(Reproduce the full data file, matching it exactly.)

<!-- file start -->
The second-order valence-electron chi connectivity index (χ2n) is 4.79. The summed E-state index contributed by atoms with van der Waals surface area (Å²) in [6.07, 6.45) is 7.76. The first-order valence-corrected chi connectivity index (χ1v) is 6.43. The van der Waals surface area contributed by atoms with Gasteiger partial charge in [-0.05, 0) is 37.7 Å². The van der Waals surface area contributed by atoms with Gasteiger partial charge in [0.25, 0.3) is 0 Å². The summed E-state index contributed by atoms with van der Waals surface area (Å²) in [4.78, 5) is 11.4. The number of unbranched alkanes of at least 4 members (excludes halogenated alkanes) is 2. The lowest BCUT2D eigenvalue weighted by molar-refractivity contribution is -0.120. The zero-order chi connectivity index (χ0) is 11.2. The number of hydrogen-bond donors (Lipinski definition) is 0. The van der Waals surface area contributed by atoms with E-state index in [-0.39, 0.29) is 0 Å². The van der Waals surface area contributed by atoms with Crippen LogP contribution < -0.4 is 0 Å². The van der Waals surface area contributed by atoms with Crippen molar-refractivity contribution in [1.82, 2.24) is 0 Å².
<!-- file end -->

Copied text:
The second-order valence-electron chi connectivity index (χ2n) is 4.79. The summed E-state index contributed by atoms with van der Waals surface area (Å²) in [6.07, 6.45) is 7.76. The first-order valence-corrected chi connectivity index (χ1v) is 6.43. The van der Waals surface area contributed by atoms with Gasteiger partial charge in [-0.05, 0) is 37.7 Å². The van der Waals surface area contributed by atoms with Gasteiger partial charge in [0.25, 0.3) is 0 Å². The summed E-state index contributed by atoms with van der Waals surface area (Å²) in [4.78, 5) is 11.4. The number of unbranched alkanes of at least 4 members (excludes halogenated alkanes) is 2. The lowest BCUT2D eigenvalue weighted by molar-refractivity contribution is -0.120. The zero-order chi connectivity index (χ0) is 11.2. The number of hydrogen-bond donors (Lipinski definition) is 0. The van der Waals surface area contributed by atoms with E-state index in [-0.39, 0.29) is 0 Å². The van der Waals surface area contributed by atoms with Crippen LogP contribution < -0.4 is 0 Å². The van der Waals surface area contributed by atoms with Crippen molar-refractivity contribution in [1.82, 2.24) is 0 Å².